A series of recent Facebook
Dude comes somehow into discussion on gender matters, sides in favour of discrimination, claims that research backs him (usually him) up, may or may not provide links, and then acts as if everyone else is anti-science and illogical for not agreeing.
The ones who can't even provide links to the research they claim are pretty easily dismissed as noobish noobs. The ones who provide links are worth looking at, but not by a huge margin. There are two reasons I can think of to be dismissive towards even the study-linking sort of sexist:
1. We don't need no stinking research. As a serious skeptic, that's not a small thing for me to declare, but I got the idea from no lesser skeptic-of-note than Steve Novella, who has made a similar point a few times, usually in relation to race and racism. He has pointed out that we reject racism as an ethical judgement call, not because the science says 'be racist' or 'don't be racist; if we found clear evidence of one race being seriously different from another, would we decide that this justifies being mean to each other? Or is being good to each other regardless of a few fiddling differences better? It may reflect the appreciation for Star Trek that Dr Novella and I have in common, but we both seem to feel that neither pointy ear nor skin colour nor lumpy head should cause us to treat anyone differently. Similarly, I feel the same applies to reproductive organs. I'm sure you can find a study that says that testes make you smarter (or dumber), but I don't really care; I don't want to live in a society where that sort of broad generalisation is the beginning and the end of how individuals are considered. Generalisations have their practical uses, but they should be tools, not straitjackets.
(1.b. On a related but less important note, while the people pushing this kind of research usually like to paint themselves as neutral and "just following the evidence", it is pretty obvious that they're only ever following the evidence in one direction. I have yet to see such a person post a link opposed to what they believe and say, "Oops, looks like my preconceived notions were wrong, I recant". This is not the proper way to use science, it is cherry picking and starting from a conclusion. The same may be true in both directions, but I'm not sure. I was on the fence myself, saw evidence from both sides for a few years, and eventually found feminism more compellingly supported.)
2. I question the research. All of it. I certainly wouldn't say it's all rubbish, but we should be pretty skeptical of it by default. First, when these things are dragged out, they're usually lone studies, not clusters of mutually agreeing research. One paper proves very little. Second, there is reason to be cautious of false positives in even well-regarded research. This does not mean that all of science is junk; this caution is supposed to be there, it's part of the full scientific method. Until something has been checked to pieces, we shouldn't embrace it too tightly. And telling people they have to be second-class citizens because of the research is an exceptionally tight embrace. Even if you disagree with my point 1 (that the research shouldn't matter anyway), you'd better be damn fucking certain that you're not condemning people for a dumb reason like a dodgy study.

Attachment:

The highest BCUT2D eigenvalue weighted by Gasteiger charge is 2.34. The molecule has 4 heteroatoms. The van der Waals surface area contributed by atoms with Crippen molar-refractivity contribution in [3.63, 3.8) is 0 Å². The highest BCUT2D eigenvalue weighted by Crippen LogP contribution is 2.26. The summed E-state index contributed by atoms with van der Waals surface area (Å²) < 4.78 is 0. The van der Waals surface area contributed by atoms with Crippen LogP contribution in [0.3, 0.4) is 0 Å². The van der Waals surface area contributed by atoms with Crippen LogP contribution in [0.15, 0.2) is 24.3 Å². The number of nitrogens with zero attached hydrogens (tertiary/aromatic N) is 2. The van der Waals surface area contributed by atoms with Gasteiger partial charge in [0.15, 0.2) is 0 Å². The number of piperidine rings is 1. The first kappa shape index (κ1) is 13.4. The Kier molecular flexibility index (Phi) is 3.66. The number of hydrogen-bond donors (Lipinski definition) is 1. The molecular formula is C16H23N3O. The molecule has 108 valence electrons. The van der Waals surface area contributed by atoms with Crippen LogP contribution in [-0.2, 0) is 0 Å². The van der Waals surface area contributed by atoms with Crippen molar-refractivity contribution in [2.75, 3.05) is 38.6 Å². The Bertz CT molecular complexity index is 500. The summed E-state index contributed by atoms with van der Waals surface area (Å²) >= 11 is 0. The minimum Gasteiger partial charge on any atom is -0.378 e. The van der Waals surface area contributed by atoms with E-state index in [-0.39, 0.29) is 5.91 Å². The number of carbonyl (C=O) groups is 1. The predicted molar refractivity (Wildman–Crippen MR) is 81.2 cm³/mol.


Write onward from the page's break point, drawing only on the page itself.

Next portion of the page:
(2.b. I have my own little hypothesis about why there's such a glut of gender-related studies for sexists to cherry-pick from. It's because of lazy and/or nervous and/or inexperienced young researchers, grad students and the like. Splitting your sample into boys and girls is, culturally, such an easy, obvious way to get an independent variable for virtually any human study, even if there's no good a priori reason to look there. It's a variable that's seldom going to be reported wrong (by the researcher or the subject), it doesn't take a lot of creative thought to come up with it, supervisors probably don't feel too much pressure to advise against something so simple and doable (even if they don't expect the results will actually be useful; junior research is viewed more as a teaching tool than as "real" research, even if it subsequently gets published), and there's a fair enough chance that you can wring some small pattern out of whatever your dependent variable is (even if that pattern is false, see point 2 above). Then you can have a degree and start thinking about more serious research with more meaningful variables.
I could be wrong about that, but if any young student is looking for a more interesting hypothesis to test, feel free...)
My point is this: Being a good skeptic is not a matter of playing Simon's Research Paper Says. Evidence is good, science is great. But there's more to science than single studies. Scientific consensus is about big patterns revealed by many, many studies over time. This is where we got evolution and climate change and the relativities and a thousand other major theories. But those are factual claims, not subjective judgements about what we need to do to make the world work for us. They are descriptions of the status quo, not policy statements about how and why to either keep or remove the status quo. We can use science to help us make better policy choices, but we also have to think for ourselves.